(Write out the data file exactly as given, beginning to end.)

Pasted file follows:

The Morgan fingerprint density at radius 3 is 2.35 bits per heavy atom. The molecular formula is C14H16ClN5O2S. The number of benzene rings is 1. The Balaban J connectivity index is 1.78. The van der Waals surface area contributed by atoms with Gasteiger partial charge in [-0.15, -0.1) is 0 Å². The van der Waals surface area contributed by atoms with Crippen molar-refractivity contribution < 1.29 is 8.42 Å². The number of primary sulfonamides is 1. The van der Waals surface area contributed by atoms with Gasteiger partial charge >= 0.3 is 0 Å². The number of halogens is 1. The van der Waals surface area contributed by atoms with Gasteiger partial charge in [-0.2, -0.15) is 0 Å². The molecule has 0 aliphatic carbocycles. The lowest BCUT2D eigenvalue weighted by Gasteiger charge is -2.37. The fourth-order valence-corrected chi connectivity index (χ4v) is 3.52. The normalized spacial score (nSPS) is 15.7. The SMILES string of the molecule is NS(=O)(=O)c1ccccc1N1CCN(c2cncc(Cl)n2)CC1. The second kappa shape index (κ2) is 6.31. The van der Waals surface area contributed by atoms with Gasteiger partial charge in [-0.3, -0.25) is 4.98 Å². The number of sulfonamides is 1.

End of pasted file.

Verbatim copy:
The Morgan fingerprint density at radius 3 is 2.35 bits per heavy atom. The molecular formula is C14H16ClN5O2S. The number of benzene rings is 1. The Balaban J connectivity index is 1.78. The van der Waals surface area contributed by atoms with Gasteiger partial charge in [-0.15, -0.1) is 0 Å². The van der Waals surface area contributed by atoms with Crippen molar-refractivity contribution < 1.29 is 8.42 Å². The number of primary sulfonamides is 1. The van der Waals surface area contributed by atoms with Gasteiger partial charge >= 0.3 is 0 Å². The number of halogens is 1. The van der Waals surface area contributed by atoms with Gasteiger partial charge in [-0.2, -0.15) is 0 Å². The molecule has 0 aliphatic carbocycles. The lowest BCUT2D eigenvalue weighted by Gasteiger charge is -2.37. The fourth-order valence-corrected chi connectivity index (χ4v) is 3.52. The normalized spacial score (nSPS) is 15.7. The SMILES string of the molecule is NS(=O)(=O)c1ccccc1N1CCN(c2cncc(Cl)n2)CC1. The second kappa shape index (κ2) is 6.31. The van der Waals surface area contributed by atoms with Gasteiger partial charge in [-0.3, -0.25) is 4.98 Å². The number of sulfonamides is 1.